The National Forest Service has already debunked the funny posters.
Someone had a little fun at the expense of the National Forest Service with some funny warning posters in Montana.
Images of a poster bearing the U.S. Forest Service’s symbol and a drawing of the legendary ape-like creature began circulating around Facebook and other social media channels recently. The warning signs were posted in the Kootenai National Forest, and they actually resembles a real warning poster one might see from the forest service. They even gave locations of the most recent Bigfoot sightings.
The poster’s full text gives tips on what to do if one encounters the legendary beast. The full text is as follows:
ATTENTION CAMPERS: Due to the increasing flows in the Yaak River, sasquatches are coming down from the high country to feed on fish and vegetation at the river’s edge.
Do NOT be alarmed if you have an encounter. Remain calm and follow these simple steps to stay sife [sic]:
Do not run from sasquatch
Do not chase sasquatch
Do not yell at sasquatch
Do not feed sasquatch
Do go about your business
DO TAKE PHOTOS!
Sasquatches will not enter an occupied camp, nor will they harm you.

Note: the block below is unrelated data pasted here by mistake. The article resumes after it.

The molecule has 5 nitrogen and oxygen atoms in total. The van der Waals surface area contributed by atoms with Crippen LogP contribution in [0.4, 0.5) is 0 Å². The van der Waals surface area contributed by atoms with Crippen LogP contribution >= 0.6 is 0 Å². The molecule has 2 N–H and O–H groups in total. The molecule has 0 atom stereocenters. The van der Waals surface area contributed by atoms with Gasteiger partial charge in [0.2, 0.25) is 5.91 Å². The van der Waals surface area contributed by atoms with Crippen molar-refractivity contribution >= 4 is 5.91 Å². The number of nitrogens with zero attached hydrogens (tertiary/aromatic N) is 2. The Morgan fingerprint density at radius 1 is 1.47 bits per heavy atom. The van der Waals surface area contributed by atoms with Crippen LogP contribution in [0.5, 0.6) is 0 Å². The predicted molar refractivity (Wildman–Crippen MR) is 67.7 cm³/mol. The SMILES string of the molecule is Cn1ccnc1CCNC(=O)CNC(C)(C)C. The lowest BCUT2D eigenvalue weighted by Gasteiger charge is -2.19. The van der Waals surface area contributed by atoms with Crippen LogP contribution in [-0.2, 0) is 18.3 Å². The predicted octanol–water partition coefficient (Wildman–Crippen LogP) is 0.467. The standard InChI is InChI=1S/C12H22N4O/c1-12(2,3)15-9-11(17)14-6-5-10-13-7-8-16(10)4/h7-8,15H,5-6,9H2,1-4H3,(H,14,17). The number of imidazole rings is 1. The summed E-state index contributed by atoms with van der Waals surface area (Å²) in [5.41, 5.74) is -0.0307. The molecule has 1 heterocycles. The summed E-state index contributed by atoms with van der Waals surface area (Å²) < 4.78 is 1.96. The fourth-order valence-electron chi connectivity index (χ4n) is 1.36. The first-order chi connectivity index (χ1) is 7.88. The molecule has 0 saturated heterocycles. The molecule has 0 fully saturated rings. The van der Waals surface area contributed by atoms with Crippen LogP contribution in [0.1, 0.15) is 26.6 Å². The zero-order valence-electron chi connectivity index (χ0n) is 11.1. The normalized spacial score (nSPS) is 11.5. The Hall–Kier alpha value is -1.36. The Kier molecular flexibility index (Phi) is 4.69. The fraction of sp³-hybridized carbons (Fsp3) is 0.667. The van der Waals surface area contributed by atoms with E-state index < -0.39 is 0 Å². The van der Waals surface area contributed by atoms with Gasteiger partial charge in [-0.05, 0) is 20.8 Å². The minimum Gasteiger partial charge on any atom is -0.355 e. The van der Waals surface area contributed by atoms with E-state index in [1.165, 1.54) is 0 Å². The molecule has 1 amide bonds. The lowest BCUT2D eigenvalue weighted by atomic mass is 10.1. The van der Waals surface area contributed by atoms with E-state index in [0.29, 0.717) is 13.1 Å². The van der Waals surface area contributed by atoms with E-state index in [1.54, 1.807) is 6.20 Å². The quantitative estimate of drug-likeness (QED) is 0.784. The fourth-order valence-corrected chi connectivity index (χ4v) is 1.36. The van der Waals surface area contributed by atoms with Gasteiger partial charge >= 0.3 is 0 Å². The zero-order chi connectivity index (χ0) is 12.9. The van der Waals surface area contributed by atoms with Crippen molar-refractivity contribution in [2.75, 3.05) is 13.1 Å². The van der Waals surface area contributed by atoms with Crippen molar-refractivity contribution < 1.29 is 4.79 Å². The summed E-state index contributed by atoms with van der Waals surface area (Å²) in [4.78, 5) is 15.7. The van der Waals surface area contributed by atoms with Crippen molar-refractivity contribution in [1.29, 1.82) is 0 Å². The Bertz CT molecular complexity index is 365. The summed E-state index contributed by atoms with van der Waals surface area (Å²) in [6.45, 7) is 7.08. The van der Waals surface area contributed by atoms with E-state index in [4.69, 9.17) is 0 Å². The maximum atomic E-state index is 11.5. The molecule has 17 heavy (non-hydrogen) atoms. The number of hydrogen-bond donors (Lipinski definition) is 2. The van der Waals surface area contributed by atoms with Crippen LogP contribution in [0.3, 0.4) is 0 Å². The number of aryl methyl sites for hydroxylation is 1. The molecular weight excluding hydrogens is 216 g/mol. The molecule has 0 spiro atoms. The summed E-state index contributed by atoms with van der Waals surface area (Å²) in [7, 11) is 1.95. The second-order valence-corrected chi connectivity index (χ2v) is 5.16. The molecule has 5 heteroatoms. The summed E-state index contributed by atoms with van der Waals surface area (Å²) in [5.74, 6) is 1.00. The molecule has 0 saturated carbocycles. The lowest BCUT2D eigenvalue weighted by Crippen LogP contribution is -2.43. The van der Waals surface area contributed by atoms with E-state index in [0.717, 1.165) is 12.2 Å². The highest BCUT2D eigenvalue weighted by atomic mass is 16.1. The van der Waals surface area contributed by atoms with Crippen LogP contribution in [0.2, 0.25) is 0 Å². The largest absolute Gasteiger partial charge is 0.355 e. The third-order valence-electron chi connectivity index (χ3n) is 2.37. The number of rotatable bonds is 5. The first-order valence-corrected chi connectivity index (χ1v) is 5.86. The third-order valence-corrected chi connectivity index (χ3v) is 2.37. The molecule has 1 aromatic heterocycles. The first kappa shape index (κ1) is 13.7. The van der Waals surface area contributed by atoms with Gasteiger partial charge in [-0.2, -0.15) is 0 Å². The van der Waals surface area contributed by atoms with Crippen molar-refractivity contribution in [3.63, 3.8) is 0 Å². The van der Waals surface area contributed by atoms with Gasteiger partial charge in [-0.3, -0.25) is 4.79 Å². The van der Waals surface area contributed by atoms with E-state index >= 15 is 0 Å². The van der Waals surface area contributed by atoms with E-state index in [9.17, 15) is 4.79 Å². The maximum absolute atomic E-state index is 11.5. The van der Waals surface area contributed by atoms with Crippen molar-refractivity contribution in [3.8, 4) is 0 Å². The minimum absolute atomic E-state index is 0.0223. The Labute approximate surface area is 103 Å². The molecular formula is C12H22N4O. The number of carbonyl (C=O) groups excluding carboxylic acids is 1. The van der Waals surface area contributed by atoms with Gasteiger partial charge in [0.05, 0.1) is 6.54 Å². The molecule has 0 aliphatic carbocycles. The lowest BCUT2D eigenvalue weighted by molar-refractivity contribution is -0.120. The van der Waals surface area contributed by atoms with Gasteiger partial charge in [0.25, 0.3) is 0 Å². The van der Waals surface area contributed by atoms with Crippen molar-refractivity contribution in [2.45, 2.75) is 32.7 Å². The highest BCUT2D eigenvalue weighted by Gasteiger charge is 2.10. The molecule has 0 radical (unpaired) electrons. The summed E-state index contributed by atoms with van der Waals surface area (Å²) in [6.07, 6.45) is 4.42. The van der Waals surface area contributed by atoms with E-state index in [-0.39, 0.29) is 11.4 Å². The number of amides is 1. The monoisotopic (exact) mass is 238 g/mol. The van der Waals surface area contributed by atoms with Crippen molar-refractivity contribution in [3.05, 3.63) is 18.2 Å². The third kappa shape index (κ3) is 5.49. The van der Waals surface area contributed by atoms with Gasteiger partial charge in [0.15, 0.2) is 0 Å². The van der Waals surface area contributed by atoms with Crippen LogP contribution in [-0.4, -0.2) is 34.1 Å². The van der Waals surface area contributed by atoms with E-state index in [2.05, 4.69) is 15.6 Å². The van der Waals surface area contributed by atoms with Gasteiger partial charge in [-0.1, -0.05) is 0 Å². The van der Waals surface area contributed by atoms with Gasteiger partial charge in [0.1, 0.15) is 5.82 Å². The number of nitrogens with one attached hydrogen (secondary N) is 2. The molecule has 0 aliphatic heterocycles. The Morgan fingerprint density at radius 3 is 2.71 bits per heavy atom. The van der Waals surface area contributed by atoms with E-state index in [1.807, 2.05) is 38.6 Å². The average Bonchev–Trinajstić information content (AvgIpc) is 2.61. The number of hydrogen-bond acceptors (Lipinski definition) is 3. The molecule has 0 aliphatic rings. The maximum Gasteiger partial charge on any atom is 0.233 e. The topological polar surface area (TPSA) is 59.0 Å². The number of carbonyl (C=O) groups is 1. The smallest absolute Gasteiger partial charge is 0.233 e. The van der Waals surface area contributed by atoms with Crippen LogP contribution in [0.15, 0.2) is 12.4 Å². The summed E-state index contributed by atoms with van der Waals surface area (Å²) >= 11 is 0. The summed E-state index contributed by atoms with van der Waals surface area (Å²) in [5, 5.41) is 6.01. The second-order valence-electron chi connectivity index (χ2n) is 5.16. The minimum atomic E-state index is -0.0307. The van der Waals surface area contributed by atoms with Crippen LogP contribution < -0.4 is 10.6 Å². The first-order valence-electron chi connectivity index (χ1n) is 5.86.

Once your encounter with sasquatch is complete, report to the nearest ranger station. Please keep note of the time, location, and direction the sasquatch is traveling.
The most recent encounters are between Yaak falls and the North Fork of Yaak River.”
To be fair, those are actually fairly good tips for anyone visiting a national park or forest where any kind of wildlife is abundant. Also there really are genuine warning signs for the legendary beast in some parts of the country, like this “Bigfoot crossing” sign on the way up to Pike’s Peak in Colorado. Albeit, most crossing signs and warning posters are done with tongue firmly in cheek.
Still, photos of the Montana poster quickly spread like wildfire, to the point the U.S. Forest Service felt like they had to make a statement on their Facebook page to clear things up:
“The Sasquatch poster that is circulating around Facebook and other areas was not created by or coming from the U.S. Forest Service or the Kootenai National Forest.”